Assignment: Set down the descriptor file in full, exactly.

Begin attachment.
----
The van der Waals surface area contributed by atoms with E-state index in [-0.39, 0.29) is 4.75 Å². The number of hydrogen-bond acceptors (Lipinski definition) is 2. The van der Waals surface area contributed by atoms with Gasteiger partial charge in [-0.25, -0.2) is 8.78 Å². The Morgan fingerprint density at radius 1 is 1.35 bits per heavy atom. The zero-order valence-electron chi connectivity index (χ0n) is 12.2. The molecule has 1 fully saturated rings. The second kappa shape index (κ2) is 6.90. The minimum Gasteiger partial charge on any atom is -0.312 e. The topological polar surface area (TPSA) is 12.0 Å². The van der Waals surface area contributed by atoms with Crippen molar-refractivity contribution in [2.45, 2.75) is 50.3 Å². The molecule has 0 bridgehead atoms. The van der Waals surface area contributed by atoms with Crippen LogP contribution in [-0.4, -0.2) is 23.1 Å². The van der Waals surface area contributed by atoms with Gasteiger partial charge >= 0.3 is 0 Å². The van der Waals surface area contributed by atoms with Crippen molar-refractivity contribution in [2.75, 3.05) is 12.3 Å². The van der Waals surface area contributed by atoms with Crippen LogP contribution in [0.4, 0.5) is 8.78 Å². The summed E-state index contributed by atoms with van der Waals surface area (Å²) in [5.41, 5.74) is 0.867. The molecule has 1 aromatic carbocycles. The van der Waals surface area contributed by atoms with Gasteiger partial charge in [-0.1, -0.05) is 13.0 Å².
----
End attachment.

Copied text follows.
The van der Waals surface area contributed by atoms with E-state index in [-0.39, 0.29) is 4.75 Å². The number of hydrogen-bond acceptors (Lipinski definition) is 2. The van der Waals surface area contributed by atoms with Gasteiger partial charge in [-0.25, -0.2) is 8.78 Å². The Morgan fingerprint density at radius 1 is 1.35 bits per heavy atom. The zero-order valence-electron chi connectivity index (χ0n) is 12.2. The molecule has 1 fully saturated rings. The second kappa shape index (κ2) is 6.90. The minimum Gasteiger partial charge on any atom is -0.312 e. The topological polar surface area (TPSA) is 12.0 Å². The van der Waals surface area contributed by atoms with Crippen molar-refractivity contribution in [2.45, 2.75) is 50.3 Å². The molecule has 0 bridgehead atoms. The van der Waals surface area contributed by atoms with Crippen LogP contribution in [-0.4, -0.2) is 23.1 Å². The van der Waals surface area contributed by atoms with Gasteiger partial charge >= 0.3 is 0 Å². The van der Waals surface area contributed by atoms with Crippen molar-refractivity contribution in [2.75, 3.05) is 12.3 Å². The van der Waals surface area contributed by atoms with Crippen LogP contribution in [0.4, 0.5) is 8.78 Å². The summed E-state index contributed by atoms with van der Waals surface area (Å²) in [5.41, 5.74) is 0.867. The molecule has 1 aromatic carbocycles. The van der Waals surface area contributed by atoms with Gasteiger partial charge in [-0.1, -0.05) is 13.0 Å².